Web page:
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Lobby call for changes to Securities Act

Committee recommends Auckland City lobby for changes to Securities Act

Auckland City Council’s Finance and Corporate Business Committee today recommended that Auckland City lobby the Ministry of Economic Development for an amendment to the Securities Act.

As part of the process of selling half of its shares in Auckland International Airport Limited (AIAL), Auckland City originally planned to offer shares to Auckland City residents and ratepayers. This wasn’t possible as a small number of councillors failed to confirm that they would sign a required prospectus.

As the Securities Act 1978 currently stands, if the sale is assisted by the original allotter (the company that first issued the shares – in this case AIAL) shares can’t be sold to retail investors without a prospectus signed by all directors of the issuer. In the case of local authorities, directors are deemed to be the elected council.

“The Act does not currently achieve its aim of protecting public interests as it doesn’t recognise the ‘majority decision of Council’ system used by local authorities,” says Councillor Douglas Armstrong, Chairperson Finance and Corporate Business committee.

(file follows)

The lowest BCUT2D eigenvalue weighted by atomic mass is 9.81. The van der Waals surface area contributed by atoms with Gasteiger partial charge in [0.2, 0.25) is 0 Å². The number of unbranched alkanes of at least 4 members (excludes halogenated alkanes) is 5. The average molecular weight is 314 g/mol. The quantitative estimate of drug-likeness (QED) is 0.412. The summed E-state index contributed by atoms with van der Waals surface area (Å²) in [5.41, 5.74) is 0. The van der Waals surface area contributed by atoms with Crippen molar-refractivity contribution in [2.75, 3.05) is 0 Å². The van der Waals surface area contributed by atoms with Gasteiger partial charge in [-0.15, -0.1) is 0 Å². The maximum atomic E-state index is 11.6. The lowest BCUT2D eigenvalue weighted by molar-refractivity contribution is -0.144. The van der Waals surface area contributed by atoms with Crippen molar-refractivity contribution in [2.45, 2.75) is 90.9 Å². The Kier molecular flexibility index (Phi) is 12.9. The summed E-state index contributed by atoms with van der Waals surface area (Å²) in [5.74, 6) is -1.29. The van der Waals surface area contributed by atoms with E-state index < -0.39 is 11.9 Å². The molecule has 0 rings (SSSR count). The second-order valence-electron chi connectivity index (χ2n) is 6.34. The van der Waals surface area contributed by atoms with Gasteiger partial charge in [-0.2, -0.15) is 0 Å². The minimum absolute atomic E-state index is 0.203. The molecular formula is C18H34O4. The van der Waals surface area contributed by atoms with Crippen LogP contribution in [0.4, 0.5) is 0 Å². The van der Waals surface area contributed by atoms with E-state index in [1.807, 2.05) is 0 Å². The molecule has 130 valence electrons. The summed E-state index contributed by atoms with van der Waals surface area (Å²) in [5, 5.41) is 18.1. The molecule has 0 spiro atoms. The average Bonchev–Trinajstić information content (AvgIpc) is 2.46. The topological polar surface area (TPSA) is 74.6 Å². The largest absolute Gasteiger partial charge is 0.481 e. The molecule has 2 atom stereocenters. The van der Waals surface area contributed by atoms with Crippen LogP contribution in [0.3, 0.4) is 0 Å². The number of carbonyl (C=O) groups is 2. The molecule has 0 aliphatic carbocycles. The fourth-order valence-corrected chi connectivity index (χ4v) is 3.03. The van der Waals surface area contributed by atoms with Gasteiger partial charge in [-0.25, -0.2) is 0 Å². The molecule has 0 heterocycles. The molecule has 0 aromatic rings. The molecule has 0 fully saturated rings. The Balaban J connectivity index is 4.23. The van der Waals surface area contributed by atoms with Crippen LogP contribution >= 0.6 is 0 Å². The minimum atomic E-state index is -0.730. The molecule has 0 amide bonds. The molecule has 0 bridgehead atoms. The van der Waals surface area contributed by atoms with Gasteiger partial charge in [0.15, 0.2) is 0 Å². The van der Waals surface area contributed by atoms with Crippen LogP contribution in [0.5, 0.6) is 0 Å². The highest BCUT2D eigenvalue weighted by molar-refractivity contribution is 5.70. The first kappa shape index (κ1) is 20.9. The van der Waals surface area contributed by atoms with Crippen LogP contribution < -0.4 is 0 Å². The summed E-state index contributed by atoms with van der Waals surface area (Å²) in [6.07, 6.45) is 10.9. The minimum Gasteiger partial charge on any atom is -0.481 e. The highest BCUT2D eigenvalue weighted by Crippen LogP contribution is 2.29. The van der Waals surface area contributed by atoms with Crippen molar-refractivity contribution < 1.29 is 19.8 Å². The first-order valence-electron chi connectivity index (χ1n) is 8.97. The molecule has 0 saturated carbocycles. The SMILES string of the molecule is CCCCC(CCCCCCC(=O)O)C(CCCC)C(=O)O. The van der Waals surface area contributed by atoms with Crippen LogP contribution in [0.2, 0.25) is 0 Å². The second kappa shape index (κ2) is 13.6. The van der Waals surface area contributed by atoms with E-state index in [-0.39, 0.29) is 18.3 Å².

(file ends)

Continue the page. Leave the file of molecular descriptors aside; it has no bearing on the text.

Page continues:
“The committee feels that, rather than being compared with company directors, local government councillors are closer in role to central government MPs who are exempt from the prospectus requirement.”

“As the airport share sale example illustrates, the current requirements have the potential to stonewall a fully democratic process.”

The committee believes that an amendment to the Act in the case of local authorities would strengthen the democratic process whilst retaining the same protection of the public interest.

“One possible option would be that the decision to offer securities to retail investors is made by majority decision of council. The prospectus would then need to be signed by the Mayor or Deputy Mayor and the Chief Executive rather than all councillors,” says Councillor Armstrong. “If the prospectus is signed in this way it is fully backed by the $5.8 billion assets of council.”

The committee’s recommendation that council approach the Securities Commission regarding their decision not to grant an exemption in the AIAL share sale and lobby concurrently the Ministry of Economic Development for an amendment to the Act will be put to full council next Thursday 24 July.

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